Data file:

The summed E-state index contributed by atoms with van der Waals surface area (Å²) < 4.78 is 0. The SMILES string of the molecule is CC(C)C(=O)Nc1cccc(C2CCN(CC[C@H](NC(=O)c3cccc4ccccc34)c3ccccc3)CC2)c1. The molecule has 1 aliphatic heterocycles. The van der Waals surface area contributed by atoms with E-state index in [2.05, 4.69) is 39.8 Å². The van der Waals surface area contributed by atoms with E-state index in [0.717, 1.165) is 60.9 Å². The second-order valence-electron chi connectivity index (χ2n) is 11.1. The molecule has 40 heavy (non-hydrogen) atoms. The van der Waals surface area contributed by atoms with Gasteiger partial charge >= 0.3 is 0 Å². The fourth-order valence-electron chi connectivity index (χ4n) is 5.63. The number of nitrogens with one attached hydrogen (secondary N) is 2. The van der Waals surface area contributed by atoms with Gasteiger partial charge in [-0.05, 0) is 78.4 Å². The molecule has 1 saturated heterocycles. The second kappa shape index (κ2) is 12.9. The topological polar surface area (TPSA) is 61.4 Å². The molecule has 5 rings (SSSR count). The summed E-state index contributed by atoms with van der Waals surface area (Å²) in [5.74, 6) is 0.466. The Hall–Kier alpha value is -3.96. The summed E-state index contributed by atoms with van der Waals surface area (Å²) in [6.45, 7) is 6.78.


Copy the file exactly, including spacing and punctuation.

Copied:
The summed E-state index contributed by atoms with van der Waals surface area (Å²) < 4.78 is 0. The SMILES string of the molecule is CC(C)C(=O)Nc1cccc(C2CCN(CC[C@H](NC(=O)c3cccc4ccccc34)c3ccccc3)CC2)c1. The molecule has 1 aliphatic heterocycles. The van der Waals surface area contributed by atoms with E-state index in [2.05, 4.69) is 39.8 Å². The van der Waals surface area contributed by atoms with E-state index in [0.717, 1.165) is 60.9 Å². The second-order valence-electron chi connectivity index (χ2n) is 11.1. The molecule has 40 heavy (non-hydrogen) atoms. The van der Waals surface area contributed by atoms with Gasteiger partial charge >= 0.3 is 0 Å². The fourth-order valence-electron chi connectivity index (χ4n) is 5.63. The number of nitrogens with one attached hydrogen (secondary N) is 2. The van der Waals surface area contributed by atoms with Gasteiger partial charge in [-0.05, 0) is 78.4 Å². The molecule has 1 saturated heterocycles. The second kappa shape index (κ2) is 12.9. The topological polar surface area (TPSA) is 61.4 Å². The molecule has 5 rings (SSSR count). The summed E-state index contributed by atoms with van der Waals surface area (Å²) in [5.74, 6) is 0.466. The Hall–Kier alpha value is -3.96. The summed E-state index contributed by atoms with van der Waals surface area (Å²) in [6.45, 7) is 6.78.